Ben Affleck will direct a movie about Ellsworth Kelly’s war
The Hollywood star has signed up to both star in and lens a film about Kelly’s camouflage unit, The Ghost Army
Ellsworthy Kelly’s refined, contemplative abstract artworks are about as far removed from the battlefield as you can imagine. Nevertheless, the artist fulfilled a fairly remarkable role during the Second World War.
Kelly, who was, prior to his enlistment in 1943, an art student at New York’s Pratt Institute, joined the 23rd Headquarters Special Troops unit. Known as the Ghost Army, Kelly and his compatriots served in a tactical deception unit, duping the Axis forces by creating dummy vehicles, playing confusing sound effects and broadcasting misleading radio transmissions.
“We painted rubber tanks, and we’d inflate them in fields in Normandy,” Kelly recalled back in 2012, “and we counted on the spy planes to see them.”
Many of these creative servicemen went on to become notable figures of post-war American culture; the fasion designer Bill Blass, the photographer Art Kane, and the wildlife painter, Arthur Singer all served alongside Kelly. World War II enabled Kelly to see Paris, and his service record allowed him to return to the continent in 1948, to study, thanks to the GI Bill.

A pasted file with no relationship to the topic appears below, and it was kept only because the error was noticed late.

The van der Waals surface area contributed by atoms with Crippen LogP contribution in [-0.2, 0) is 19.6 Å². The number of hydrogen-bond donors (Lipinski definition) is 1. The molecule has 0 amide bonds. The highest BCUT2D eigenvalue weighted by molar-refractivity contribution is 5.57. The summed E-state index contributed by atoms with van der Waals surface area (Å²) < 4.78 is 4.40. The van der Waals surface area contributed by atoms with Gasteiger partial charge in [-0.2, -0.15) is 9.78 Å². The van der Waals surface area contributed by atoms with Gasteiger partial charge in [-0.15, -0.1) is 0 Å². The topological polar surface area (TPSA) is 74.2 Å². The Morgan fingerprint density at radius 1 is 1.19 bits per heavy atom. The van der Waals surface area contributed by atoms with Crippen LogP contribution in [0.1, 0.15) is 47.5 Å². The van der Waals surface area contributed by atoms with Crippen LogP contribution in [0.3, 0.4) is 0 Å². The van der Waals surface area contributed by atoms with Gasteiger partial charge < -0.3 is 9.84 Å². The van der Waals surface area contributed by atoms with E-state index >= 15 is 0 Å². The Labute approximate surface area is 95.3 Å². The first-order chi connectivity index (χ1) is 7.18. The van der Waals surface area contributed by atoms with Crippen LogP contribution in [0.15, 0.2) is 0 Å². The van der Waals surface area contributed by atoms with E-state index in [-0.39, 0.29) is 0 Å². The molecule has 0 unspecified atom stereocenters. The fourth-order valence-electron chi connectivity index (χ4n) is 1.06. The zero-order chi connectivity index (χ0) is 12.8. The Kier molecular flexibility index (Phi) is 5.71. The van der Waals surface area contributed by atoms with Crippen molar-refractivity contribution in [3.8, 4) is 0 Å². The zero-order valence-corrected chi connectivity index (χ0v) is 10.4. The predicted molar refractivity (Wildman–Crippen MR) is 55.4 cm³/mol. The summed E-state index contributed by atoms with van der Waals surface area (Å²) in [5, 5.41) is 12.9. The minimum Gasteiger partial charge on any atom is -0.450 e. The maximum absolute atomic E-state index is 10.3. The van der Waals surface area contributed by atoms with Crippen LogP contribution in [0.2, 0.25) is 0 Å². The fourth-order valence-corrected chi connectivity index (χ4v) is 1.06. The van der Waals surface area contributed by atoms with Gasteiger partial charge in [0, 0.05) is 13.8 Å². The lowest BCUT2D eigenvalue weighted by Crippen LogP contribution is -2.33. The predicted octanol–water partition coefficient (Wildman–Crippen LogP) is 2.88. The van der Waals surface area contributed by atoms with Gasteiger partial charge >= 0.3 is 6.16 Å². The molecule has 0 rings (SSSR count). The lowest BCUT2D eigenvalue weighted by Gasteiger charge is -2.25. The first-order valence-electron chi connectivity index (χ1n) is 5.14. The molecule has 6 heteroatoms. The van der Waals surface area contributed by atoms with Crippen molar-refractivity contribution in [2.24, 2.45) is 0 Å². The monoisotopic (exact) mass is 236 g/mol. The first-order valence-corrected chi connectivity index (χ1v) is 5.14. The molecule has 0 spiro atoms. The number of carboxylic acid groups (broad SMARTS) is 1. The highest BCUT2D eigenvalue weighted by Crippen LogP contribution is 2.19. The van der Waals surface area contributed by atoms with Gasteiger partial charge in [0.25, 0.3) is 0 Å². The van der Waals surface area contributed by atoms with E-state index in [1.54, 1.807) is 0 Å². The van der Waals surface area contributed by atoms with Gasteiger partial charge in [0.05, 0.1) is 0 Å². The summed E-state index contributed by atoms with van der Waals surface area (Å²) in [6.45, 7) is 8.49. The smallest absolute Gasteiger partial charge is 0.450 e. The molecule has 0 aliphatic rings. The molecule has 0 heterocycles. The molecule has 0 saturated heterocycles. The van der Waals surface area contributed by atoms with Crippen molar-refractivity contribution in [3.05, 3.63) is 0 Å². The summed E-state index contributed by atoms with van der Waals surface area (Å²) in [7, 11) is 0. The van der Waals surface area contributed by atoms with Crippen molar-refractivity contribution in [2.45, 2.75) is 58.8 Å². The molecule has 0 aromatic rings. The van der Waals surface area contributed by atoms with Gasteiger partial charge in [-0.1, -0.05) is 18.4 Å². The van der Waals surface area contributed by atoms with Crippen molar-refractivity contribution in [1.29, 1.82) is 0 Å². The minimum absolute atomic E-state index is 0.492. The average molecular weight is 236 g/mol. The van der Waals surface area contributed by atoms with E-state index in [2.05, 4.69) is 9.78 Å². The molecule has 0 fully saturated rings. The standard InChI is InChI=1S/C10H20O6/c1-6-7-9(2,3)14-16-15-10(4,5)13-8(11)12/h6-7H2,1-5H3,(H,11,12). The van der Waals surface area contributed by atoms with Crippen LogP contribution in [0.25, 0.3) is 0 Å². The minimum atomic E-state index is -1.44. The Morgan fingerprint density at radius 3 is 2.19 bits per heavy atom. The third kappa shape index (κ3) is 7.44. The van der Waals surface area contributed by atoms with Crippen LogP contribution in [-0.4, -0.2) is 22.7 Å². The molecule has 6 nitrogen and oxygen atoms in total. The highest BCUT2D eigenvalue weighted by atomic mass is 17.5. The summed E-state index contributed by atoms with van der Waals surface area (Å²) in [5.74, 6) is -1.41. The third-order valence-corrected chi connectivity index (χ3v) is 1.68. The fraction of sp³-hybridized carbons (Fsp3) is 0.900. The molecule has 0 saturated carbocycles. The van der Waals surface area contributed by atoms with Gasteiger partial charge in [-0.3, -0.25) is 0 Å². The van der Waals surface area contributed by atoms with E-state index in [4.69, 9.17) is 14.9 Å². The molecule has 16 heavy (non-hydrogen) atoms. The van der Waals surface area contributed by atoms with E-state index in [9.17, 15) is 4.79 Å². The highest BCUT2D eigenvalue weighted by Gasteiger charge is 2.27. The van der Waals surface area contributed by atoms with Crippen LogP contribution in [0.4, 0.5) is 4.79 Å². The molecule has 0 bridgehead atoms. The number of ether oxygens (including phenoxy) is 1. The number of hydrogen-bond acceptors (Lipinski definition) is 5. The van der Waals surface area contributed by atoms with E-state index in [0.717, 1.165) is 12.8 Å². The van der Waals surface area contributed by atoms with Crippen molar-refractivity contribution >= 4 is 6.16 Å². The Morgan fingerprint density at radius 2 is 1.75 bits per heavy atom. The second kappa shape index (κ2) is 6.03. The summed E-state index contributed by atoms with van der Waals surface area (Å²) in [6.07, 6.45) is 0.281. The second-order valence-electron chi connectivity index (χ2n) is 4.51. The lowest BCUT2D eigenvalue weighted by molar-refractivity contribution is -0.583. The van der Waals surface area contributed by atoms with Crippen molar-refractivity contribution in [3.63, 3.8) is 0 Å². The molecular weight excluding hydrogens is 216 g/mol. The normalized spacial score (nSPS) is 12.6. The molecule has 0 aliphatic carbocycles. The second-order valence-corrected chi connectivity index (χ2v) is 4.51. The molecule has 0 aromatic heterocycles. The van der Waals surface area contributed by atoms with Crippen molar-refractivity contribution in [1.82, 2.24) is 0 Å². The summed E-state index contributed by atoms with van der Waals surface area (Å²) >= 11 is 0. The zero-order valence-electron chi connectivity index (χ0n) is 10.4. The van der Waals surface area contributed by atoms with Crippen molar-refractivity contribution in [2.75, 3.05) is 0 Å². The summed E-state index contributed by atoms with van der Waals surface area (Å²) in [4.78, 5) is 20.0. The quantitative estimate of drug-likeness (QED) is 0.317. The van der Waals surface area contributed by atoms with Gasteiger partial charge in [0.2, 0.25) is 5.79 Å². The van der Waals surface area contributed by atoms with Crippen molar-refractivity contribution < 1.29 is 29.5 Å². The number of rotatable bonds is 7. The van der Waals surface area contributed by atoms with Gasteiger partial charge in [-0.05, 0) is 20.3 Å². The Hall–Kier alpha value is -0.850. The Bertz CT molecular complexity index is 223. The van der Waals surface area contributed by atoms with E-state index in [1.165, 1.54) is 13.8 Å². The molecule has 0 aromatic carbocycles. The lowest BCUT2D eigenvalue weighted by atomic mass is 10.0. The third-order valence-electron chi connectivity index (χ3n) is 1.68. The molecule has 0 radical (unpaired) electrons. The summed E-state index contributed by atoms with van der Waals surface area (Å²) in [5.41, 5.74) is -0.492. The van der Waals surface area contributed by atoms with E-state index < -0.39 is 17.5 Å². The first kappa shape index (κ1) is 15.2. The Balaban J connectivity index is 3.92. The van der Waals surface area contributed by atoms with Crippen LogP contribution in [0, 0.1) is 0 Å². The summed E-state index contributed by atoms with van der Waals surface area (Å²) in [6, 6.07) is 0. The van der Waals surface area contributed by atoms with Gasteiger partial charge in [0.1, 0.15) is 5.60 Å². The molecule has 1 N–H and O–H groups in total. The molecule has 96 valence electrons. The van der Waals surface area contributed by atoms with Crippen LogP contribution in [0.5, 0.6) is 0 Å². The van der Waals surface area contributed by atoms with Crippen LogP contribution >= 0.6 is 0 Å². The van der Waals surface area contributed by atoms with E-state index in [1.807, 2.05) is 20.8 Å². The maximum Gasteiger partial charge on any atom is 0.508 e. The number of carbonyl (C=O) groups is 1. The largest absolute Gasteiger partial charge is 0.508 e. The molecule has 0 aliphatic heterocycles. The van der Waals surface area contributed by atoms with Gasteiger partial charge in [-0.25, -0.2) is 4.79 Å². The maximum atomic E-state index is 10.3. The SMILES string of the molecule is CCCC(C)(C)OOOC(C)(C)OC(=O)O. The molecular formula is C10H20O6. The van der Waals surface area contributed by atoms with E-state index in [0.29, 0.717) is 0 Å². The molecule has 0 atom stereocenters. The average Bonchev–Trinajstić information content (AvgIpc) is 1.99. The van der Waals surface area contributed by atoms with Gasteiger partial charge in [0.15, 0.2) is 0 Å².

Now, three years after the artist’s death, his work on those inflatable tanks looks set to win him some posthumous attention. Variety reports that the Hollywood star Ben Affleck has signed up to direct and appear in a film about the Ghost Army’s WWII exploits.
Though the movie is in its early stages, a script, based on an earlier book and documentary, has already been developed by writers who have previously worked on the superhero movie Shazam!, and the HBO series True Detective. Sounds like no shortage of drama there.